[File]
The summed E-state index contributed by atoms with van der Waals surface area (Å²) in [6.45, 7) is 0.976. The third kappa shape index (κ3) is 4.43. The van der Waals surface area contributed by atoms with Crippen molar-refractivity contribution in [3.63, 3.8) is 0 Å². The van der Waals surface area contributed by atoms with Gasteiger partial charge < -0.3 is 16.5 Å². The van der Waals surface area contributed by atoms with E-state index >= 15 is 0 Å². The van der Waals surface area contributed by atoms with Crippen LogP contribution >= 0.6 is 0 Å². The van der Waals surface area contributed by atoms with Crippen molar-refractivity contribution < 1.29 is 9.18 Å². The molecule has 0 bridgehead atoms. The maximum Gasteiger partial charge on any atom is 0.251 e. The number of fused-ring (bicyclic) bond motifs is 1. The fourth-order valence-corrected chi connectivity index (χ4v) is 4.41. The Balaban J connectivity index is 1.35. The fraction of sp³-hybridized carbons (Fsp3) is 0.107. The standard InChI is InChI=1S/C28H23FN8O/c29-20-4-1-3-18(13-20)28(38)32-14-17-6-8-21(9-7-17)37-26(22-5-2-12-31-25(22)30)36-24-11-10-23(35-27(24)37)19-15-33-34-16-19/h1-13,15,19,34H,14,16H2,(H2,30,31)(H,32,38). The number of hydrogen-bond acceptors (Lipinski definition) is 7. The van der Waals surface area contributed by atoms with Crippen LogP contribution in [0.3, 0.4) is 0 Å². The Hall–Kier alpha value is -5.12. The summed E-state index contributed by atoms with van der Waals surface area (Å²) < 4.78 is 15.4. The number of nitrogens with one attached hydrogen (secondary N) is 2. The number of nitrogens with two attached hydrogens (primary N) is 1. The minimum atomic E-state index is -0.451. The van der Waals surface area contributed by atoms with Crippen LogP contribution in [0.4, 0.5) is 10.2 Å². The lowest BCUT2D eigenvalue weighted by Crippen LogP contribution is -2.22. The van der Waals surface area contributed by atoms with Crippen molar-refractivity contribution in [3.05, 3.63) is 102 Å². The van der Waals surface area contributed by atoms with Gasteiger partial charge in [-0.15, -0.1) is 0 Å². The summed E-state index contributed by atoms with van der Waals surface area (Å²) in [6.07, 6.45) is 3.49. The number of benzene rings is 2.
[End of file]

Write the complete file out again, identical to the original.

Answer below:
The summed E-state index contributed by atoms with van der Waals surface area (Å²) in [6.45, 7) is 0.976. The third kappa shape index (κ3) is 4.43. The van der Waals surface area contributed by atoms with Crippen molar-refractivity contribution in [3.63, 3.8) is 0 Å². The van der Waals surface area contributed by atoms with Gasteiger partial charge < -0.3 is 16.5 Å². The van der Waals surface area contributed by atoms with E-state index >= 15 is 0 Å². The van der Waals surface area contributed by atoms with Crippen LogP contribution >= 0.6 is 0 Å². The van der Waals surface area contributed by atoms with Crippen molar-refractivity contribution < 1.29 is 9.18 Å². The molecule has 0 bridgehead atoms. The maximum Gasteiger partial charge on any atom is 0.251 e. The number of fused-ring (bicyclic) bond motifs is 1. The fourth-order valence-corrected chi connectivity index (χ4v) is 4.41. The Balaban J connectivity index is 1.35. The fraction of sp³-hybridized carbons (Fsp3) is 0.107. The standard InChI is InChI=1S/C28H23FN8O/c29-20-4-1-3-18(13-20)28(38)32-14-17-6-8-21(9-7-17)37-26(22-5-2-12-31-25(22)30)36-24-11-10-23(35-27(24)37)19-15-33-34-16-19/h1-13,15,19,34H,14,16H2,(H2,30,31)(H,32,38). The number of hydrogen-bond acceptors (Lipinski definition) is 7. The van der Waals surface area contributed by atoms with Crippen LogP contribution in [0.3, 0.4) is 0 Å². The Hall–Kier alpha value is -5.12. The summed E-state index contributed by atoms with van der Waals surface area (Å²) < 4.78 is 15.4. The number of nitrogens with one attached hydrogen (secondary N) is 2. The number of nitrogens with two attached hydrogens (primary N) is 1. The minimum atomic E-state index is -0.451. The van der Waals surface area contributed by atoms with Crippen LogP contribution in [0.4, 0.5) is 10.2 Å². The lowest BCUT2D eigenvalue weighted by Crippen LogP contribution is -2.22. The van der Waals surface area contributed by atoms with Crippen molar-refractivity contribution in [3.05, 3.63) is 102 Å². The van der Waals surface area contributed by atoms with Gasteiger partial charge in [-0.15, -0.1) is 0 Å². The summed E-state index contributed by atoms with van der Waals surface area (Å²) in [6.07, 6.45) is 3.49. The number of benzene rings is 2.